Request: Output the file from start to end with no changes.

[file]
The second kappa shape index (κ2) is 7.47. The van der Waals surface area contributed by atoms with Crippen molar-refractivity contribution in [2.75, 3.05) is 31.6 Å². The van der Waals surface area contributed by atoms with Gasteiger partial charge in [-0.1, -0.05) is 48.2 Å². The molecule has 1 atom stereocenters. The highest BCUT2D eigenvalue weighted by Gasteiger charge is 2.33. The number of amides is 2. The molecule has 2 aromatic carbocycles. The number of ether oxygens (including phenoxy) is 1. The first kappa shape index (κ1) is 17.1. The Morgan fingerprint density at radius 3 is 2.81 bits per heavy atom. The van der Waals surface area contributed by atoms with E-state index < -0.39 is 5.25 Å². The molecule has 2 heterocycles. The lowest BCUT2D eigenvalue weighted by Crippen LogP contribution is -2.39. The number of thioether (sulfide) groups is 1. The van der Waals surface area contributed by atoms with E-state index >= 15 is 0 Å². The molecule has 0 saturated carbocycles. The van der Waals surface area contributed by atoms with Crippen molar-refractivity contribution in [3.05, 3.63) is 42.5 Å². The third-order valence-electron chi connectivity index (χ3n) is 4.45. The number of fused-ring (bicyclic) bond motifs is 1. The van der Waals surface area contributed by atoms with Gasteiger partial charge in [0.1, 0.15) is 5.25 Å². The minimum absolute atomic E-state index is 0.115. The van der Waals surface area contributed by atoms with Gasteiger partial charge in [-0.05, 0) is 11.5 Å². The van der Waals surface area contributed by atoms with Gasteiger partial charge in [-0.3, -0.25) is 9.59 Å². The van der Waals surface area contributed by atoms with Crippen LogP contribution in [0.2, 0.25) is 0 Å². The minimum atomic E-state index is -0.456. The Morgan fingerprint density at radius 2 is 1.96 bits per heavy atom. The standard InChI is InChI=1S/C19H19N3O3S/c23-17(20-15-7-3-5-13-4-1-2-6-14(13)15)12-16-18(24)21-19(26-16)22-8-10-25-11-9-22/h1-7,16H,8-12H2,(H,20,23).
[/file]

The second kappa shape index (κ2) is 7.47. The van der Waals surface area contributed by atoms with Crippen molar-refractivity contribution in [2.75, 3.05) is 31.6 Å². The van der Waals surface area contributed by atoms with Gasteiger partial charge in [-0.1, -0.05) is 48.2 Å². The molecule has 1 atom stereocenters. The highest BCUT2D eigenvalue weighted by Gasteiger charge is 2.33. The number of amides is 2. The molecule has 2 aromatic carbocycles. The number of ether oxygens (including phenoxy) is 1. The first kappa shape index (κ1) is 17.1. The Morgan fingerprint density at radius 3 is 2.81 bits per heavy atom. The van der Waals surface area contributed by atoms with E-state index < -0.39 is 5.25 Å². The molecule has 2 heterocycles. The lowest BCUT2D eigenvalue weighted by Crippen LogP contribution is -2.39. The number of thioether (sulfide) groups is 1. The van der Waals surface area contributed by atoms with E-state index >= 15 is 0 Å². The molecule has 0 saturated carbocycles. The van der Waals surface area contributed by atoms with Crippen molar-refractivity contribution in [3.05, 3.63) is 42.5 Å². The third-order valence-electron chi connectivity index (χ3n) is 4.45. The number of fused-ring (bicyclic) bond motifs is 1. The van der Waals surface area contributed by atoms with Gasteiger partial charge in [0.1, 0.15) is 5.25 Å². The minimum absolute atomic E-state index is 0.115. The van der Waals surface area contributed by atoms with Gasteiger partial charge in [-0.05, 0) is 11.5 Å². The van der Waals surface area contributed by atoms with Gasteiger partial charge in [-0.3, -0.25) is 9.59 Å². The van der Waals surface area contributed by atoms with Crippen LogP contribution in [0.2, 0.25) is 0 Å². The minimum atomic E-state index is -0.456. The Morgan fingerprint density at radius 2 is 1.96 bits per heavy atom. The standard InChI is InChI=1S/C19H19N3O3S/c23-17(20-15-7-3-5-13-4-1-2-6-14(13)15)12-16-18(24)21-19(26-16)22-8-10-25-11-9-22/h1-7,16H,8-12H2,(H,20,23).